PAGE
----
The Fight for Rights

George Washington Lee was born to a mother who was illiterate. His stepfather was abusive. When his mother died, Lee was raised by his sister. Against all odds, Lee graduated from high school.

Lee became a Baptist preacher of four churches. He was also an entrepreneur having both a grocery store and printing business. Lee became an activist in his community in Mississippi and fought for voting rights.

African Americans were denied the right to vote through poll taxes and literacy tests. The Sheriff refused to accept poll taxes from African Americans denying them the right to vote. Lee and another grocery store owner founded a local chapter of the NAACP. They took the sheriff to court and gained access for African Americans to vote. Although virtually all of the African Americans were registered, the White Citizens Council used intimidation and other pressure to purge them from the voter rolls. Lee continued to press for the right to vote.

While driving his car, a gunman pulled beside Lee’s car and shot him three times. Lee died before arriving at the hospital. The sheriff declared Lee’s death a traffic accident. Lee’s death created national awareness of the oppressive nature of the Jim Crow laws of the South. His death also inspired other activists to fight for voting rights.

How can a country call itself a democracy when it makes it all but impossible for some of its citizens to vote? Lee’s death was in 1955. It took another 10 years until there was a national voting rights act.

Voting rights remain a national concern. Voting rights continue to be threatened largely through limiting accessibility to voting places or limiting the time for citizens to vote. Many of these laws limiting access are based upon spurious claims of voter fraud. Political campaigns are often based upon fears of what will happen if “they” get the right to vote.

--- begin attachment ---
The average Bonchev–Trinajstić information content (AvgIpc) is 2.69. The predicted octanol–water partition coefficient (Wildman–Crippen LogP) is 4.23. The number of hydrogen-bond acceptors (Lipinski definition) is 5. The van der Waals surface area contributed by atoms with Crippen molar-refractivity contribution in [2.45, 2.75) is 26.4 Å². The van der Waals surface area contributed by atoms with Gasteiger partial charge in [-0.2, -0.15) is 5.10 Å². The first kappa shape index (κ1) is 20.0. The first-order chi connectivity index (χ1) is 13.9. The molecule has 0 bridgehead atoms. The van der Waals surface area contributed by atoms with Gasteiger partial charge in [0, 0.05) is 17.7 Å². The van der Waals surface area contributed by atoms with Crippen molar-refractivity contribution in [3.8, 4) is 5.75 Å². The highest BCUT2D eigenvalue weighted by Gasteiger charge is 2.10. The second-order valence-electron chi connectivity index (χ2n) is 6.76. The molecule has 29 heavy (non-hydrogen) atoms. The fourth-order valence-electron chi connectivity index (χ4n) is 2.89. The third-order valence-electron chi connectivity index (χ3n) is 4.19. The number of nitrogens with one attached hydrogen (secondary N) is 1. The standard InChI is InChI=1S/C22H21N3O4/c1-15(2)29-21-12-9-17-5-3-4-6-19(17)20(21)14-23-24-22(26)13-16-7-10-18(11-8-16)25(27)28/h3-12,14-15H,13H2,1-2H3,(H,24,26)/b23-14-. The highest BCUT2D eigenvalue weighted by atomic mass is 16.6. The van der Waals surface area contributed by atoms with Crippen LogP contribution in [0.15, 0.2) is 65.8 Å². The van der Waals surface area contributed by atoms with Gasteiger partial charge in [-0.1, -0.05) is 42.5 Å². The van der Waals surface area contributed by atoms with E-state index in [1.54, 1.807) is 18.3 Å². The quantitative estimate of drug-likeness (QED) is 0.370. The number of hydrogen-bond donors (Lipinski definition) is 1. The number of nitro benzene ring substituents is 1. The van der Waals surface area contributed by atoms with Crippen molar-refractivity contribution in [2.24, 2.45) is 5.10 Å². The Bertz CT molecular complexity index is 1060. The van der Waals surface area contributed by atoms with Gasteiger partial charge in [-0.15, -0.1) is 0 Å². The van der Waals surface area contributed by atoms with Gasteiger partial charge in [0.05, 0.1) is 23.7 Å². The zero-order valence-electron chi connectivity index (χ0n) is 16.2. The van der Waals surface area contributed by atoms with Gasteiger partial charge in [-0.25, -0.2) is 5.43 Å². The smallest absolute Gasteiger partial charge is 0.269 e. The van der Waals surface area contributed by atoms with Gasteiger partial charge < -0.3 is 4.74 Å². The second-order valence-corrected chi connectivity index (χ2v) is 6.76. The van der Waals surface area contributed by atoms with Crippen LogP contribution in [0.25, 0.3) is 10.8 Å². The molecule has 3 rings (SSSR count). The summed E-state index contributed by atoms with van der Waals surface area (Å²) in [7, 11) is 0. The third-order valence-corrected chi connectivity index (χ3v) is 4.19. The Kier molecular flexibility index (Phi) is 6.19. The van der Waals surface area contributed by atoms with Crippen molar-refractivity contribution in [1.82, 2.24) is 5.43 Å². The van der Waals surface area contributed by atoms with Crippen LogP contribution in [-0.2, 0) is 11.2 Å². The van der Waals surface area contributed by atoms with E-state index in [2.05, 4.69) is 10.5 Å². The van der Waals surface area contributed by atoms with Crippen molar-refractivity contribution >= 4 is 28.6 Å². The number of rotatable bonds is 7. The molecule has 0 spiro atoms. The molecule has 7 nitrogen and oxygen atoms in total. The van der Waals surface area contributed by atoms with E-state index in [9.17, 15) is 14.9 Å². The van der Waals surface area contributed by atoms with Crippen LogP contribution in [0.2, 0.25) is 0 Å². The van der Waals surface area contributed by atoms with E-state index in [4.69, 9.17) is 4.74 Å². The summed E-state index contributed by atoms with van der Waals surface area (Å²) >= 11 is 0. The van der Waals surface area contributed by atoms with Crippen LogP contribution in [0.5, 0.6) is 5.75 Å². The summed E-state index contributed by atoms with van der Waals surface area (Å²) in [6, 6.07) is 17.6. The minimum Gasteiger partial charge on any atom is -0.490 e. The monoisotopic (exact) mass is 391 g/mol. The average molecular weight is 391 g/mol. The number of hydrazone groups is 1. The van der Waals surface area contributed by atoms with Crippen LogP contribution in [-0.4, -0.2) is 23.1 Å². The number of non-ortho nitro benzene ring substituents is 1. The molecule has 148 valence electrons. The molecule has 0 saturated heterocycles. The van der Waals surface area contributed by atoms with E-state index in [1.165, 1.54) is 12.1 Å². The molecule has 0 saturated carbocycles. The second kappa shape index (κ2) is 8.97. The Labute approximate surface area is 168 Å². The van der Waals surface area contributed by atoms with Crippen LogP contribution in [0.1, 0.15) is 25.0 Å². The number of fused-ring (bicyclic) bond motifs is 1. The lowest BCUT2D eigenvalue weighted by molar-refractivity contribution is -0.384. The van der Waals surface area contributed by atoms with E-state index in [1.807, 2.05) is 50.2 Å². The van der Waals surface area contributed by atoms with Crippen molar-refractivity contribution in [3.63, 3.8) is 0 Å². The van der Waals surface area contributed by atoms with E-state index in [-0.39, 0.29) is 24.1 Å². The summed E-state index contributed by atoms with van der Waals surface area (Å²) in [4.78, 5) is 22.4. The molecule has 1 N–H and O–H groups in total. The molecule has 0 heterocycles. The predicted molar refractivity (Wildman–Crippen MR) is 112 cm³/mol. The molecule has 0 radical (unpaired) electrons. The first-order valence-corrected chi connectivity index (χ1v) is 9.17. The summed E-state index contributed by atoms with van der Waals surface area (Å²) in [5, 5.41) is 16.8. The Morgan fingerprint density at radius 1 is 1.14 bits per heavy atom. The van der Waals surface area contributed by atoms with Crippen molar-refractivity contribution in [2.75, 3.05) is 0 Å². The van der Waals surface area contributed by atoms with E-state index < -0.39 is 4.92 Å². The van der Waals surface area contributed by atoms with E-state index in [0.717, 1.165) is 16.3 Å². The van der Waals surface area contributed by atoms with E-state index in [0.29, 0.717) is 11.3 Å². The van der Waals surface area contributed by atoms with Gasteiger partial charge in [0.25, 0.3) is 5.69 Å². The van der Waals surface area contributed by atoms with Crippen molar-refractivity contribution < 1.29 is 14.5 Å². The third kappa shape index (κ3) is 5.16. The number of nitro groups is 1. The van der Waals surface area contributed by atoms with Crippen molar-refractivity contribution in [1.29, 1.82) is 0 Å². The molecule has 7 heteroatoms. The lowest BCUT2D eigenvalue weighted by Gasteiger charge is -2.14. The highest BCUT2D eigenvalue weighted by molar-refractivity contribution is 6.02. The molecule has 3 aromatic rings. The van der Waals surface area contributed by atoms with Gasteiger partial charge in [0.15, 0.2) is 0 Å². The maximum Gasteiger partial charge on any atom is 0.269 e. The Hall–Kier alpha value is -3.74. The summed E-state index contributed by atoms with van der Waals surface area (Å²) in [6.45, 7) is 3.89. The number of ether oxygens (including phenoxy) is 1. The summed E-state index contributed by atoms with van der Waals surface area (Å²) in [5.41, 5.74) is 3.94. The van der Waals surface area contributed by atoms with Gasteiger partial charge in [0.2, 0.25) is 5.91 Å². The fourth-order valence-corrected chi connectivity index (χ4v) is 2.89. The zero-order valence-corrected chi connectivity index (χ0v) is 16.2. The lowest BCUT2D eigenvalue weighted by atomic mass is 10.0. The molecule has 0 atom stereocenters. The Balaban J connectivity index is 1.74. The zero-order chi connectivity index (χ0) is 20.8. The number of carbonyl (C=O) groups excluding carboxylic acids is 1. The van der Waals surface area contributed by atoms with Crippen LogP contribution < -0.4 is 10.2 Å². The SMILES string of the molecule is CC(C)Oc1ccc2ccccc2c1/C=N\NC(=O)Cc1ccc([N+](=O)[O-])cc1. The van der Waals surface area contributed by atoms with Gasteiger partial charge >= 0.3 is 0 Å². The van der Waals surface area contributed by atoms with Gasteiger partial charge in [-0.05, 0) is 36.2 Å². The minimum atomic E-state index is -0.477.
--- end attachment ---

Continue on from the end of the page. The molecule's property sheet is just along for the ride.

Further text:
Who are the George Washington Lee’s of our time? Are citizens who believe in the concept of a democracy willing to stand up for basic rights such as voting? Will business leaders, civic leaders, and elected government leaders who are supposed to represent all citizens be willing to support basic rights such as voting?

Just imagine what our society would look like if voting was not just, but a requirement as is the case in some democracies? Just imagine what it might take for our elected officials to go from fear of making it possible for everyone to vote, to working to support the needs of all voters? Just imagine how true voting rights can expand the effectiveness and access to other rights?

* * *

“Pray not for your mom and pop. They’ve gone to heaven. Pray that you made it through this hell.” – George Washington Lee (A line from a speech he gave to 7,000 people on month before he was killed)

How To Use

Useful guides for incorporating messages into discussion.